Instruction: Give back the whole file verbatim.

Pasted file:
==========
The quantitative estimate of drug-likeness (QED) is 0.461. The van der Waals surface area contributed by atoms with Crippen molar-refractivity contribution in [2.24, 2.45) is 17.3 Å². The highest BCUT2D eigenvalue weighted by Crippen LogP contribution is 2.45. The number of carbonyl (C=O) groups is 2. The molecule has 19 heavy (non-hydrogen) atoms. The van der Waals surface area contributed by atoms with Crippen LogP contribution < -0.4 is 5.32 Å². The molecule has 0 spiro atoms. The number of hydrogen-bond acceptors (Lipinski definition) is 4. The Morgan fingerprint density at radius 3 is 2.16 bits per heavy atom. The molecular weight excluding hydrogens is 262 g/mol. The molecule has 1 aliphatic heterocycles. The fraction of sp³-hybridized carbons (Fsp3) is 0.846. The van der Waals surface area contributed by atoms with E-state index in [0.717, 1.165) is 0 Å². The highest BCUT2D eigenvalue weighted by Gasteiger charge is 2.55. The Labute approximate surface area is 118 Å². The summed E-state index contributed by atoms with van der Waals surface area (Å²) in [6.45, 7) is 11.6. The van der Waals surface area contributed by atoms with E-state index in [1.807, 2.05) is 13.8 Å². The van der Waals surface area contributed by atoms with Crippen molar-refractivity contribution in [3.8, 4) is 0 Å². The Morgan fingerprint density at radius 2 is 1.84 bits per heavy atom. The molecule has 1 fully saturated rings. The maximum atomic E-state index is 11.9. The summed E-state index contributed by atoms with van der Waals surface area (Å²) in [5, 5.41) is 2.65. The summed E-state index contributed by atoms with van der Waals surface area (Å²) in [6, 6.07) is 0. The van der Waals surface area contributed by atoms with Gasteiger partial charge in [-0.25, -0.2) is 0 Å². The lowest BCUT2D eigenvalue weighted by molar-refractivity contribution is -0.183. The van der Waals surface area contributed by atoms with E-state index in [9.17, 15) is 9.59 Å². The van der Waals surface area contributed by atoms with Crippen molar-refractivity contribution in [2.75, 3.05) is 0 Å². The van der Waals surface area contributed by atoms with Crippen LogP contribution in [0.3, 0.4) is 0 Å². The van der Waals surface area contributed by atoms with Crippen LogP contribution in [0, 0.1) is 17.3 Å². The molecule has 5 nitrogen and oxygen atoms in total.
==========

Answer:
The quantitative estimate of drug-likeness (QED) is 0.461. The van der Waals surface area contributed by atoms with Crippen molar-refractivity contribution in [2.24, 2.45) is 17.3 Å². The highest BCUT2D eigenvalue weighted by Crippen LogP contribution is 2.45. The number of carbonyl (C=O) groups is 2. The molecule has 19 heavy (non-hydrogen) atoms. The van der Waals surface area contributed by atoms with Crippen LogP contribution < -0.4 is 5.32 Å². The molecule has 0 spiro atoms. The number of hydrogen-bond acceptors (Lipinski definition) is 4. The Morgan fingerprint density at radius 3 is 2.16 bits per heavy atom. The molecular weight excluding hydrogens is 262 g/mol. The molecule has 1 aliphatic heterocycles. The fraction of sp³-hybridized carbons (Fsp3) is 0.846. The van der Waals surface area contributed by atoms with E-state index in [0.717, 1.165) is 0 Å². The highest BCUT2D eigenvalue weighted by Gasteiger charge is 2.55. The Labute approximate surface area is 118 Å². The summed E-state index contributed by atoms with van der Waals surface area (Å²) in [6.45, 7) is 11.6. The van der Waals surface area contributed by atoms with E-state index in [1.807, 2.05) is 13.8 Å². The van der Waals surface area contributed by atoms with Crippen molar-refractivity contribution in [3.8, 4) is 0 Å². The Morgan fingerprint density at radius 2 is 1.84 bits per heavy atom. The molecule has 1 fully saturated rings. The maximum atomic E-state index is 11.9. The summed E-state index contributed by atoms with van der Waals surface area (Å²) in [5, 5.41) is 2.65. The summed E-state index contributed by atoms with van der Waals surface area (Å²) in [6, 6.07) is 0. The van der Waals surface area contributed by atoms with Gasteiger partial charge in [-0.25, -0.2) is 0 Å². The lowest BCUT2D eigenvalue weighted by molar-refractivity contribution is -0.183. The van der Waals surface area contributed by atoms with E-state index in [9.17, 15) is 9.59 Å². The van der Waals surface area contributed by atoms with Crippen molar-refractivity contribution in [2.75, 3.05) is 0 Å². The van der Waals surface area contributed by atoms with Crippen LogP contribution in [0.3, 0.4) is 0 Å². The van der Waals surface area contributed by atoms with Crippen LogP contribution in [0, 0.1) is 17.3 Å². The molecule has 5 nitrogen and oxygen atoms in total.